Make sure if you have a program or if your facility is accessible and welcoming to golfers with disabilities, visit our website to include your information in our search engine.  Individuals across the country are looking for programs and facilities that are welcoming.

The National Alliance for Accessible Golf would love to hear about your programs, accessible facilities, and your involvement in the game.  Send your best practices, photos, videos, and stories to info@accessgolf.org.

Until next month, have a great September.

Steve Jubb, PGA

CEO/Executive Director

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From the Executive Director: More Than an Elevator Pitch

Another hot and rainy summer in Florida, but hopefully everyone has been able to hit the links, wherever you are.  Whether it is a round with family or friends, or playing in one of the many competitions being conducted around the country, it is still a better day on the golf course than not.

AllianceJuly was the anniversary of the Americans with Disabilities Act.  Signed into law in 1990 by President George H. Bush, the ADA gives civil rights protections to individuals with disabilities.  As we celebrated the 26th Anniversary, we would hope that each of us takes a look at our facilities, golf courses, and programs to ensure that we are providing access to the game of golf for everyone, especially individuals with disabilities.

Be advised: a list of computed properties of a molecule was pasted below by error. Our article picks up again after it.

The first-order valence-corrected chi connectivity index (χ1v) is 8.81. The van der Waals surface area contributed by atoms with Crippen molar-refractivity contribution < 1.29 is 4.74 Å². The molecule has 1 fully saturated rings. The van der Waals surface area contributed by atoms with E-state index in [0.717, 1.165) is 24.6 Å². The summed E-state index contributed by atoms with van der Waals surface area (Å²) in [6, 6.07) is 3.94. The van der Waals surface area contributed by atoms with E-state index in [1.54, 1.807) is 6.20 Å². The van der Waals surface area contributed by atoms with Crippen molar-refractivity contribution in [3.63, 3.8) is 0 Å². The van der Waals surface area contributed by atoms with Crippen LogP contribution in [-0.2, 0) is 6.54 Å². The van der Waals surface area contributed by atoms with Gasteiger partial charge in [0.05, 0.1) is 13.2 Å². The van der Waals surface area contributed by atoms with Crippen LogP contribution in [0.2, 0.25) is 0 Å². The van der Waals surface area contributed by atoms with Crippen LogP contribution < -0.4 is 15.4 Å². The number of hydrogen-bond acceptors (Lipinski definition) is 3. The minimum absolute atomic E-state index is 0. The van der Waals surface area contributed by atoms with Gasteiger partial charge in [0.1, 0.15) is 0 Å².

I just returned from a trip to New Jersey which included a meeting with the United States Golf Association.  During my travels, several people asked me what organization I am affiliated with.  As usual, I give them the 30-second elevator description.  The mission of the National Alliance is to not only increase participation of people with disabilities in the game, but also create and promote awareness of the benefits of accessible golf.  Through golf, individuals with disabilities become actively engaged in the social fabric of a community, and derive health benefits that improve the quality of life.